Figure 1. Obesity aided regulation of different factors and their role in bone and muscle. The up arrow “” indicates upregulation and the down arrow “” indicates downregulation and the “NS” stands for not studied.
Regulators of Bone Formation and Resorption
Osteoblasts, osteoclasts, and osteocytes are the main cells of bone (Crockett et al., 2011). Osteoblasts are non-proliferative bone-building cells that originate from osteoblast progenitor cells and aid in formation of the bone matrix by secreting osteoid, a substance responsible for bone mineralization (Dallas et al., 2013). A mature osteoblast is known as an osteocyte. Osteocytes are unable to divide and no longer secrete matrix components. Osteocytes are thought to remodel their perilacunar space, coordinate the response to mechanical loading and unloading and perform nutrient/waste exchange through blood (Lampropoulos et al., 2012; Dallas et al., 2013). Osteoclasts originate from macrophage monocyte cell lineage and participate in bone resorption, ultimately leading to decreased bone mass (Crockett et al., 2011; Lampropoulos et al., 2012).
Among the three cell types of bone, osteoblasts play the most important role in bone formation. Preosteoblasts express receptors for different types of growth factors, proinflamatory cytokines and hormones including bone morphogenetic protein (BMP), Wnt, transforming growth factor-β (TGF-β), PTH, Il-6, 5-HT, insulin/insulin like growth factor (I/IGF) and TNF (Lampropoulos et al., 2012; Roy, 2013). Binding of these ligands with their corresponding receptors induces the activation of different types of transcription factors responsible for osteoblast differentiation, maturation and survival (Lampropoulos et al., 2012). Obesity-induced adipocyte differentiation and lipid accumulation in the body has been shown to decrease the differentiation of osteoblasts since adipocytes and osteoblasts are both derived from the same mesenchymal stem cell precursors. This decrease in osteoblasts leads to decreased bone formation (Chen et al., 2010; Cao, 2011).
Obesity Aided Regulation of Osteoblasts
Obesity Leads to Decreased BMP Signaling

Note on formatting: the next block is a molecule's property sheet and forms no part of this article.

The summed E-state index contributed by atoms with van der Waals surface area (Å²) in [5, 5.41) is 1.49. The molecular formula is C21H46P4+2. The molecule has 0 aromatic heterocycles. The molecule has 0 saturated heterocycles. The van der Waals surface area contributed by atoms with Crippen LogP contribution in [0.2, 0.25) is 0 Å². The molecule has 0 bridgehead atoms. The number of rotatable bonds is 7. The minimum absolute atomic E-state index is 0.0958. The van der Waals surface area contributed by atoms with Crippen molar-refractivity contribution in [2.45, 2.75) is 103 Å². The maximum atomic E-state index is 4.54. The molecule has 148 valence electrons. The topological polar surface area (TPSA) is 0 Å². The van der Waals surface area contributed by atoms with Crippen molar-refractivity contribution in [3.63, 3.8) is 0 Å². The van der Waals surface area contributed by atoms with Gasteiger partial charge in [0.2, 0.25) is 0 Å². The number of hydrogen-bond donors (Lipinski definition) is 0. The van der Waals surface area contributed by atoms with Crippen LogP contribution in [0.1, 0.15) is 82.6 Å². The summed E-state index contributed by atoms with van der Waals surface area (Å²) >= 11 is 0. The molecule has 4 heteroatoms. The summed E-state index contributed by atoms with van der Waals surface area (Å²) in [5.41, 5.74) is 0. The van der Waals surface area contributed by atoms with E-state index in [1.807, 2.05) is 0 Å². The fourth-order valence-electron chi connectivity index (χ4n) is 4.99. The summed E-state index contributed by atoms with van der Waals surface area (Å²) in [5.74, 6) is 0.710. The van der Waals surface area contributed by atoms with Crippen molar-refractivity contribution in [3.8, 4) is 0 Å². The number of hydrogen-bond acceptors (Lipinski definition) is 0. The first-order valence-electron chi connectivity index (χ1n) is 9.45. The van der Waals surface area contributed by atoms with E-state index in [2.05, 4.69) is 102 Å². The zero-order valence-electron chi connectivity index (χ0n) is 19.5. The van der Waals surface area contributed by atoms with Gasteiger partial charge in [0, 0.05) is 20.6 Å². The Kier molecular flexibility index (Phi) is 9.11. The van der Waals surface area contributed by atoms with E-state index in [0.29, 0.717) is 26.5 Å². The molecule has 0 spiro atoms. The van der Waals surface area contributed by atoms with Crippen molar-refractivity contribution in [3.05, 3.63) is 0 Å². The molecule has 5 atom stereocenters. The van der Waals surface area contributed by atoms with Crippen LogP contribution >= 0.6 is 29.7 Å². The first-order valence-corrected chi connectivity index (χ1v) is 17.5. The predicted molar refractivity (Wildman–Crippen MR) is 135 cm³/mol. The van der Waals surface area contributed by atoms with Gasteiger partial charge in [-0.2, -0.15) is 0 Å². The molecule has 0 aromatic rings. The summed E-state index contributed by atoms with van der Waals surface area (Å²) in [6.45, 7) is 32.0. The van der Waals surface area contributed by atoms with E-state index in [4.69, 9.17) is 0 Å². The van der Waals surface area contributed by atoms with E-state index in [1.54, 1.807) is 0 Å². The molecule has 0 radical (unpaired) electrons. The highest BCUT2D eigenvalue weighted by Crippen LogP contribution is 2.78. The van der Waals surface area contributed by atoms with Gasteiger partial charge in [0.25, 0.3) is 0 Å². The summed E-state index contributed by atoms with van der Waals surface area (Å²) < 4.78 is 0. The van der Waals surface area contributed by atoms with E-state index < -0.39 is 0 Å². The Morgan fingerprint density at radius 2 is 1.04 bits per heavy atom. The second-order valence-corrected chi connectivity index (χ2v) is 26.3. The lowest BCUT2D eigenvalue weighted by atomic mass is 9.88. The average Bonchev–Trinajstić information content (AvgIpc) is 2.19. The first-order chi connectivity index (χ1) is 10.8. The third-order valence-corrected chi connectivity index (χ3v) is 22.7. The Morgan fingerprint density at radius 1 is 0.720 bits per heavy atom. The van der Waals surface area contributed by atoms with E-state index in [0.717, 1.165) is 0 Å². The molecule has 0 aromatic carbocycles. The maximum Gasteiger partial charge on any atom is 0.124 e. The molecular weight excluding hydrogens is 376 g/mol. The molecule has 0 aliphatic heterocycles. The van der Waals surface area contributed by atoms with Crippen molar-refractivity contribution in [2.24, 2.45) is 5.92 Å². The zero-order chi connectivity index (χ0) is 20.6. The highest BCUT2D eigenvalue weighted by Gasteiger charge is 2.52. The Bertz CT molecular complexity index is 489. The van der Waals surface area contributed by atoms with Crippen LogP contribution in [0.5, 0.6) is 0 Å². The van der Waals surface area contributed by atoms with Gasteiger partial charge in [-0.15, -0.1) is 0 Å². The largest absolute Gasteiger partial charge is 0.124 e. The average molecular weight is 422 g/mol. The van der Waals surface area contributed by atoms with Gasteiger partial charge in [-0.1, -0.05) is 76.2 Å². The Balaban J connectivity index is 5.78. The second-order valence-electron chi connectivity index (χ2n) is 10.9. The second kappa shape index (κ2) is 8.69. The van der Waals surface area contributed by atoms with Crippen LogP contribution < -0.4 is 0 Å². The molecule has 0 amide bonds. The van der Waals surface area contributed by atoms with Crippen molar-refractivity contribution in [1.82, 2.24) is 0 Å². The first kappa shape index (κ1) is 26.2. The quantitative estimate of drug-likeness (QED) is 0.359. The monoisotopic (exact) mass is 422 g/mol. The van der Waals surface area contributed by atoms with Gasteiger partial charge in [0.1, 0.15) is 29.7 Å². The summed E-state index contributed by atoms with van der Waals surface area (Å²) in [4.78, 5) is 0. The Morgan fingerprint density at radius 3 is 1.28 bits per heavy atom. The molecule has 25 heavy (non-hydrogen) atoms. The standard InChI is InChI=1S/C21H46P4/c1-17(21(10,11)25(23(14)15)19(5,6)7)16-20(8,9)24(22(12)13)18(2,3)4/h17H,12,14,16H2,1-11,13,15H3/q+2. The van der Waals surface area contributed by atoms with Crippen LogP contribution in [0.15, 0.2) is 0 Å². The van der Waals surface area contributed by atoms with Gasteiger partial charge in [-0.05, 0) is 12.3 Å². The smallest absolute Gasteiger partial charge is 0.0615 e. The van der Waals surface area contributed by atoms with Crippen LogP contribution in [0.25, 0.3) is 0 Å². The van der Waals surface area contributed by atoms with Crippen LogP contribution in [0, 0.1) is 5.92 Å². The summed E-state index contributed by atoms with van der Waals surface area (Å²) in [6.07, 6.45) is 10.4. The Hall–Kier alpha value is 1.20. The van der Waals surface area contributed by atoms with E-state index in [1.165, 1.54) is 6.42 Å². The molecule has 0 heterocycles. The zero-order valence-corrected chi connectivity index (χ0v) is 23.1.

BMPs are pleiotropic cytokines belonging to the TGF-β superfamily and are known as potent inducers of osteogenesis due to their role in inducing collagen synthesis and inhibiting collagenase-3 production (Sanchez et al., 2015). Sixteen types of BMPs have been identified and among them BMP-2, 6, and 9 may have the most significant roles in osteoblast differentiation from mesenchymal stem cells, although most BMPs are able to stimulate osteogenesis in mature osteoblasts (Cheng et al., 2003; Chen G. et al., 2012; Sanchez et al., 2015). It has also been found that BMP-2 and BMP-6 trigger osteoblast formation and chondrocyte proliferation, BMP-4 takes part in endochondral ossification, and BMP-7 induces calcium mineralization that is required for osteoblast differentiation (Chen G. et al., 2012; Zhang et al., 2013; Rasi et al., 2016). Contrarily, BMP-3 has adverse effects on osteoblastogenesis (Kokabu et al., 2012). BMP signaling has been identified as the major effector in preosteoblasts because binding of BMP with its receptor (BMPRs) activates target genes through SMAD dependent pathways or SMAD independent pathways (Chen G. et al., 2012) (Figure 2). It has recently been identified that BMP-2 exerts its effects on osteoblasts by inducing the expression of two potential osteoblastogenic factors, Phospholipase C β1 (PLCβ1) and Leucine-Rich Repeat Containing G Protein-Coupled Receptor 4 (LGR4) (Pawaputanon Na Mahasarakham et al., 2015; Ramazzotti et al., 2016). The net effect of activation of BMP signaling is to activate transcription factors necessary for the induction of osteogenesis. Matrix Gla protein (MGP), Noggin, Sclerostin (SOST), and Gremlin have been identified as several extracellular, intracellular and transcriptional BMP inhibitors that are upregulated in obesity and act as negative regulators of BMP signaling pathways, ultimately downregulating osteoblastogenesis (Lampropoulos et al., 2012; Roy, 2013). An in vitro study has shown that the presence of high-density lipoprotein (HDL) and low-density lipoprotein (LDL) in the body are consistent with elevated circulating MGP (Thomsen et al., 2010). Noggin is a glycosylated protein that is not only well-known for its inhibitory effects on BMP signaling pathways by sequestering the BMP ligand, but it also induces adipogenesis of mesenchymal stem cells. The association of obesity with increased Noggin levels in mesenchymal stem cells was confirmed in a preclinical, immunocompetent mouse model of spontaneous obesity and in human patients with elevated body mass index (Sawant et al., 2012). A recent study showed that pre-adipocytes are resistant to BMP4 due to increased SOST of the BMP inhibitor Gremlin 1 (Gustafson et al., 2015). Since BMP signaling is known to play an essential role in the formation of bone, BMP inhibitors will ultimately lead to decreased bone mass and increased risk of fractures.